Here follows the summary conclusions from my recent post on the Blackbird's Blog, stemming from my presentation on "Consecrationism vs. Receptionism" at the Indiana District Church Workers' Conference in October 2011. Of course, you are welcome to read the entire post, but these three points are the bottom line.
To begin with, only as much bread and wine should be prepared upon the Altar for the consecration as may reasonably be expected to be necessary for the distribution. Exactness is difficult, if not impossible in some cases, but close approximation should not be hard: certainly not where regular pastoral care of the congregation is being exercised. In any event, deliberately preparing and consecrating far more bread and wine than will be needed for the distribution is irreverent and inexcusable. Better to estimate too low on occasion, and then to consecrate additional elements as needed, than deliberately to aim too high.
Following the Word of Christ Jesus, "This is My Body," and "This is My Blood," then, whatever a pastor's particular ceremonial may be, let his posture, movement, demeanor and conduct confess the truth of that Word! Please, dear brothers in Christ, do act like you believe it. Not only for the sake of a clear confession and consistent catechesis, but, above all, because it is true. Not as though the Lord would punish you for any frailties or mishaps, but because it is "truly meet, right, and salutary" that you should take care, and behave with dignity and decorum, as you handle and administer the holy Body and precious Blood of Christ.
The third specific thing that I do want my colleagues to do is really nothing more nor less than what our Lord Jesus Christ has given us Christians to do, namely, to eat and to drink His Body and His Blood. That seems so simple, and so obvious, and yet it isn't followed when it comes to the reliquae. Questions concerning what to do with the consecrated elements that remain at the conclusion of the distribution — which is to speak of the Body and Blood of Christ, as He Himself has declared, also concerning this bread and wine — are easily answered with the same Verba: "Take, eat." "Drink." Either immediately at the Altar, before concluding the Divine Service with the Post-Communion, or as soon after the Service as reasonable possible. For Luther and his followers in the 16th-century, the Sacrament extended from the consecration to the consumption of all the consecrated elements.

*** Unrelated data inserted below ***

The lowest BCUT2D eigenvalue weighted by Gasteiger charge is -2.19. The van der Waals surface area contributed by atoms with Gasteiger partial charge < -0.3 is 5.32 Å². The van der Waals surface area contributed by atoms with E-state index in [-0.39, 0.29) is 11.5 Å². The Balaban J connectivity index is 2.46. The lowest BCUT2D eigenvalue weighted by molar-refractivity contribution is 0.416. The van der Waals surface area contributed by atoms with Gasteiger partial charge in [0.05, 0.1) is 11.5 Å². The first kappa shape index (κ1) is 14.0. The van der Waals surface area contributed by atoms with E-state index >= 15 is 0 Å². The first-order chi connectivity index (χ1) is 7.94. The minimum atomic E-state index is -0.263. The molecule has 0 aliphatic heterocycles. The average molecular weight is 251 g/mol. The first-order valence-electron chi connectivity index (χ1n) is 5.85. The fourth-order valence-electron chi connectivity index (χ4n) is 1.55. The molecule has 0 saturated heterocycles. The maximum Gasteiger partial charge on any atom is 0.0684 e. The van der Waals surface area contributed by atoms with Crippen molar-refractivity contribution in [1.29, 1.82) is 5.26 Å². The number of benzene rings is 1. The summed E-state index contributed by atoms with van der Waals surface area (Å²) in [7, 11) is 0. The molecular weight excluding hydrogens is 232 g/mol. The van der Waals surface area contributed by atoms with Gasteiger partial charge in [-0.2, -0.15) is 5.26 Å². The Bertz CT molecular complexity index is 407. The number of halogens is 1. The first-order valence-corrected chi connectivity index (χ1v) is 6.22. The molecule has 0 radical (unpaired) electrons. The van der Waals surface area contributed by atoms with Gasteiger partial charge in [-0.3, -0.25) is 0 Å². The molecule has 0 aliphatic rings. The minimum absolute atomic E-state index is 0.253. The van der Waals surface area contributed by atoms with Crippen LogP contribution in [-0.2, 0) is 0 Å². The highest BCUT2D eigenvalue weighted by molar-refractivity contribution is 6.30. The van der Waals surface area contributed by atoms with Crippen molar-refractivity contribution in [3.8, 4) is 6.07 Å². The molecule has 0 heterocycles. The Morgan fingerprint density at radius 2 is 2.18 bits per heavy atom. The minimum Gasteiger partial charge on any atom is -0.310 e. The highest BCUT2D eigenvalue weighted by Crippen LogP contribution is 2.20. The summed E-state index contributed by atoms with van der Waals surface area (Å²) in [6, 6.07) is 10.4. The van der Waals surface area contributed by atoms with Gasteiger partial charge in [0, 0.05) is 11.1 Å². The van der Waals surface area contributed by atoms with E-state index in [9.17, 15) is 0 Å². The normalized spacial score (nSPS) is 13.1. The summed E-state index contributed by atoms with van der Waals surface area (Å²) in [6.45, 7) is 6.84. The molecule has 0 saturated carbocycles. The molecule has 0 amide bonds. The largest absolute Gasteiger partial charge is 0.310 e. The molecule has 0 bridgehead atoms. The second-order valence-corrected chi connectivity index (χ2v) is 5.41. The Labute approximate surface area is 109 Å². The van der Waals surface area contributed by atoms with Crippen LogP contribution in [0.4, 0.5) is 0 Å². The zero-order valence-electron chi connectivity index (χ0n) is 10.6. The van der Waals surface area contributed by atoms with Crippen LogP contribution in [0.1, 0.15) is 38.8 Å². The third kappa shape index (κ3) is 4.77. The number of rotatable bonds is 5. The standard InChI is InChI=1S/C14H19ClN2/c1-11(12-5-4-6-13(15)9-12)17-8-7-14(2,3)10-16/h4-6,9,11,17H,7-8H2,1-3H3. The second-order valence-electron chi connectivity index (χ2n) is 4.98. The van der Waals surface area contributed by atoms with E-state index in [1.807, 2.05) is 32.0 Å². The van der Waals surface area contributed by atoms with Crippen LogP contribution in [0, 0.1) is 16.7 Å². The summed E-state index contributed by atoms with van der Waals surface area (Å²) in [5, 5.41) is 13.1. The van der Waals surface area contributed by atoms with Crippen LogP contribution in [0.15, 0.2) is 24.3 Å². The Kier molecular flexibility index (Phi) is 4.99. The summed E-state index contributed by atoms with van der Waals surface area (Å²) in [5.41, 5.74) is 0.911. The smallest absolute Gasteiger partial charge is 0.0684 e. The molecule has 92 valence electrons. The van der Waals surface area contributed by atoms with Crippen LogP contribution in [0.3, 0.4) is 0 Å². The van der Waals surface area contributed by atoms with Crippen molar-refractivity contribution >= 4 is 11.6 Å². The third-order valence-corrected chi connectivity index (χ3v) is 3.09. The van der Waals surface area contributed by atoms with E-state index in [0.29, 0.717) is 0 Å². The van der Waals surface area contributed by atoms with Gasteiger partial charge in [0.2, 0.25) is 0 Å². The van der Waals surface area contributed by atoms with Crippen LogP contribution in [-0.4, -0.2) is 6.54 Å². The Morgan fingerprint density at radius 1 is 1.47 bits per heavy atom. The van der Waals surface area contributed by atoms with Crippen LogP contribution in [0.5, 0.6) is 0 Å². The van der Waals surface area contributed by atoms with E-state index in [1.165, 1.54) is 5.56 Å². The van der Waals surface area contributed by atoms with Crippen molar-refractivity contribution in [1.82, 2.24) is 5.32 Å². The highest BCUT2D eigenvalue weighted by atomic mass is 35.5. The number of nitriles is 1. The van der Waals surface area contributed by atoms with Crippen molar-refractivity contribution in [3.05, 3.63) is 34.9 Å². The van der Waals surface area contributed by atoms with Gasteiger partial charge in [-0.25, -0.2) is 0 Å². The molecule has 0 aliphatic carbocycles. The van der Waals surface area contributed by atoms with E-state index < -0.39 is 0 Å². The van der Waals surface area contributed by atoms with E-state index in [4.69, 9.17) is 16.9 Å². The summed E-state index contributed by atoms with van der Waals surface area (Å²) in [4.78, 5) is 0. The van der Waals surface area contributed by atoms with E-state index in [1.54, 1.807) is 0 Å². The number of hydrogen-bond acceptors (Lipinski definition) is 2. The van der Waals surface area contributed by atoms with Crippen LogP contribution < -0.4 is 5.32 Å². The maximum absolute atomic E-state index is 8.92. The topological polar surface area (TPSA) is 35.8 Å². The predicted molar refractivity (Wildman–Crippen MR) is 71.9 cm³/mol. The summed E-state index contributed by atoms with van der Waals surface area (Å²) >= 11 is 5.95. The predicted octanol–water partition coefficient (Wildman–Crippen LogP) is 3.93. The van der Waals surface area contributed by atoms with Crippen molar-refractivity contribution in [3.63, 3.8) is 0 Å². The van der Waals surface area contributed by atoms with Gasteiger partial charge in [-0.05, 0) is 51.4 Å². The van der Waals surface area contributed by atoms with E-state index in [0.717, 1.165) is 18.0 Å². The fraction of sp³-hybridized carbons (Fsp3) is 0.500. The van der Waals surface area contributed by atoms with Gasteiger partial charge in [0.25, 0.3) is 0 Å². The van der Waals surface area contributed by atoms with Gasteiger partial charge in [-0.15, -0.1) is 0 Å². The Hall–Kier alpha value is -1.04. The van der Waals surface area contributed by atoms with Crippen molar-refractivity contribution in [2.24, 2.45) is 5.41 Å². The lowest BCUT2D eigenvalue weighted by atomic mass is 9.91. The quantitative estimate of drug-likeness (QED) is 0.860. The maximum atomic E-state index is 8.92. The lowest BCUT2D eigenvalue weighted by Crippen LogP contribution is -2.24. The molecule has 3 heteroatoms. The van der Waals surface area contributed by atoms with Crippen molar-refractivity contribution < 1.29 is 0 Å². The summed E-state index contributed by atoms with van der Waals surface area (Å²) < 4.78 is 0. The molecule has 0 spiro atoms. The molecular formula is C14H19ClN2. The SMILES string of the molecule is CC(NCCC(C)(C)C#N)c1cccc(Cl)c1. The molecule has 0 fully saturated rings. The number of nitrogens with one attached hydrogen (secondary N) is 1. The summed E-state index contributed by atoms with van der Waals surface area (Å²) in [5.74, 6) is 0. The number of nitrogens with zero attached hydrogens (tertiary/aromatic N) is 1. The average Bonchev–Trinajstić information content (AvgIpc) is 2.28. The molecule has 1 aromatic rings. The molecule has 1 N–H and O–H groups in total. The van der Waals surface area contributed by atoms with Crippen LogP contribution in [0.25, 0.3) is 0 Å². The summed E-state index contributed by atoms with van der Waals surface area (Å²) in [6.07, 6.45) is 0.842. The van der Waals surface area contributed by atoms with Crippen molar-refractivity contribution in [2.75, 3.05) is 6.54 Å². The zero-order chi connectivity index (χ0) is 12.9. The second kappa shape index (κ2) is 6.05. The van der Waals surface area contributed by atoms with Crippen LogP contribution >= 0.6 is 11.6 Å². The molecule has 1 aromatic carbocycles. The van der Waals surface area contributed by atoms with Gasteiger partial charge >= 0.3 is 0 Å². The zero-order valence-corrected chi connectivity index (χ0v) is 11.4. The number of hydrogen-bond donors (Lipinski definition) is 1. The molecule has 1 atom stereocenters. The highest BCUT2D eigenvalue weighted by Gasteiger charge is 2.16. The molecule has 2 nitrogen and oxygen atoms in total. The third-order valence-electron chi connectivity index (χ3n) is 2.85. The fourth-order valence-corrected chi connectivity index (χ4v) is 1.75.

This practice, in harmony with our doctrine, rests solidly and simply on the Word of Jesus. So, yes, brothers, I do want you to do that. Because I want you to do what Jesus says. "Do whatever He tells you," the Blessed Virgin Mary also spoke to the servants of the feast. If care is taken in the quantities of bread and wine that are prepared for the consecration, it isn't difficult to consume whatever may remain. If, on any given occasion, more of the precious Blood of Christ remains than a pastor should consume by himself — since it is also wine, which is intoxicating — then he should enlist the assistance of other communicants (as the early Lutheran Church Orders also instruct).
This is that I want you to do. Not as a matter of ceremonial preference, but as a faithful and reverent administration of the Lord's Supper. Let's talk about ceremonies, too, as belonging to the catechesis and confession of the Sacrament. But do not suppose that I'm attempting to lay any weight upon your conscience concerning adiaphora. What God has left free, is free. But my real concern is with a more fundamental stewardship of this sacred Mystery of God.